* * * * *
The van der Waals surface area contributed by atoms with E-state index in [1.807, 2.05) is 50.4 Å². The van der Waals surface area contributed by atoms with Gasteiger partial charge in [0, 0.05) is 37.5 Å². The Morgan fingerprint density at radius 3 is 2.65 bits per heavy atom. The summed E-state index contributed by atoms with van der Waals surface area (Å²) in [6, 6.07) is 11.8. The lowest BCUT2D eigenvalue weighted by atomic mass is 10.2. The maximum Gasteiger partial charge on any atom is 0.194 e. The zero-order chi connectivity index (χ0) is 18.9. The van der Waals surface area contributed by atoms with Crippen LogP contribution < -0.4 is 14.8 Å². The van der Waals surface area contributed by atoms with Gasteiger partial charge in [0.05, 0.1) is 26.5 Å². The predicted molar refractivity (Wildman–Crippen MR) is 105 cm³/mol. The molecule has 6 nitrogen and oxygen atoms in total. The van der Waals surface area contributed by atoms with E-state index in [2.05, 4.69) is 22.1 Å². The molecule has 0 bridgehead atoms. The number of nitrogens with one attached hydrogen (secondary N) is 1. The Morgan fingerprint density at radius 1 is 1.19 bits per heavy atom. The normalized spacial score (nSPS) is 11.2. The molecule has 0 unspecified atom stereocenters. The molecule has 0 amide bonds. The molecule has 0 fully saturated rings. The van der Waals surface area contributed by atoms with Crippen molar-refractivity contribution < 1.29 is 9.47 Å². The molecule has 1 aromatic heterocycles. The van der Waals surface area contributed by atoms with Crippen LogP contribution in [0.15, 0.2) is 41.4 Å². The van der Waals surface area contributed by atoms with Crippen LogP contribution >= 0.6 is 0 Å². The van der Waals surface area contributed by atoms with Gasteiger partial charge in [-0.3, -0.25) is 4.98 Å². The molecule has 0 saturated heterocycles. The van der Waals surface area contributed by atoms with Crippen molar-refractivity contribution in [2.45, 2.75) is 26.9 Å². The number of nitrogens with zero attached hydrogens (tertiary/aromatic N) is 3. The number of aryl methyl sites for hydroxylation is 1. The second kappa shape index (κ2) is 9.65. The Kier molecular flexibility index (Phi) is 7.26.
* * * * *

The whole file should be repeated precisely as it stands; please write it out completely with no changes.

The van der Waals surface area contributed by atoms with E-state index in [1.807, 2.05) is 50.4 Å². The van der Waals surface area contributed by atoms with Gasteiger partial charge in [0, 0.05) is 37.5 Å². The Morgan fingerprint density at radius 3 is 2.65 bits per heavy atom. The summed E-state index contributed by atoms with van der Waals surface area (Å²) in [6, 6.07) is 11.8. The lowest BCUT2D eigenvalue weighted by atomic mass is 10.2. The maximum Gasteiger partial charge on any atom is 0.194 e. The zero-order chi connectivity index (χ0) is 18.9. The van der Waals surface area contributed by atoms with Crippen LogP contribution < -0.4 is 14.8 Å². The van der Waals surface area contributed by atoms with Gasteiger partial charge in [0.05, 0.1) is 26.5 Å². The predicted molar refractivity (Wildman–Crippen MR) is 105 cm³/mol. The molecule has 6 nitrogen and oxygen atoms in total. The van der Waals surface area contributed by atoms with E-state index in [2.05, 4.69) is 22.1 Å². The molecule has 0 bridgehead atoms. The number of nitrogens with one attached hydrogen (secondary N) is 1. The Morgan fingerprint density at radius 1 is 1.19 bits per heavy atom. The normalized spacial score (nSPS) is 11.2. The molecule has 0 unspecified atom stereocenters. The molecule has 0 amide bonds. The molecule has 0 fully saturated rings. The van der Waals surface area contributed by atoms with Crippen molar-refractivity contribution < 1.29 is 9.47 Å². The molecule has 1 aromatic heterocycles. The van der Waals surface area contributed by atoms with Crippen LogP contribution in [0.15, 0.2) is 41.4 Å². The van der Waals surface area contributed by atoms with Crippen LogP contribution >= 0.6 is 0 Å². The van der Waals surface area contributed by atoms with Gasteiger partial charge in [-0.3, -0.25) is 4.98 Å². The molecule has 0 saturated heterocycles. The van der Waals surface area contributed by atoms with Crippen molar-refractivity contribution in [2.45, 2.75) is 26.9 Å². The number of nitrogens with zero attached hydrogens (tertiary/aromatic N) is 3. The number of aryl methyl sites for hydroxylation is 1. The second kappa shape index (κ2) is 9.65. The Kier molecular flexibility index (Phi) is 7.26.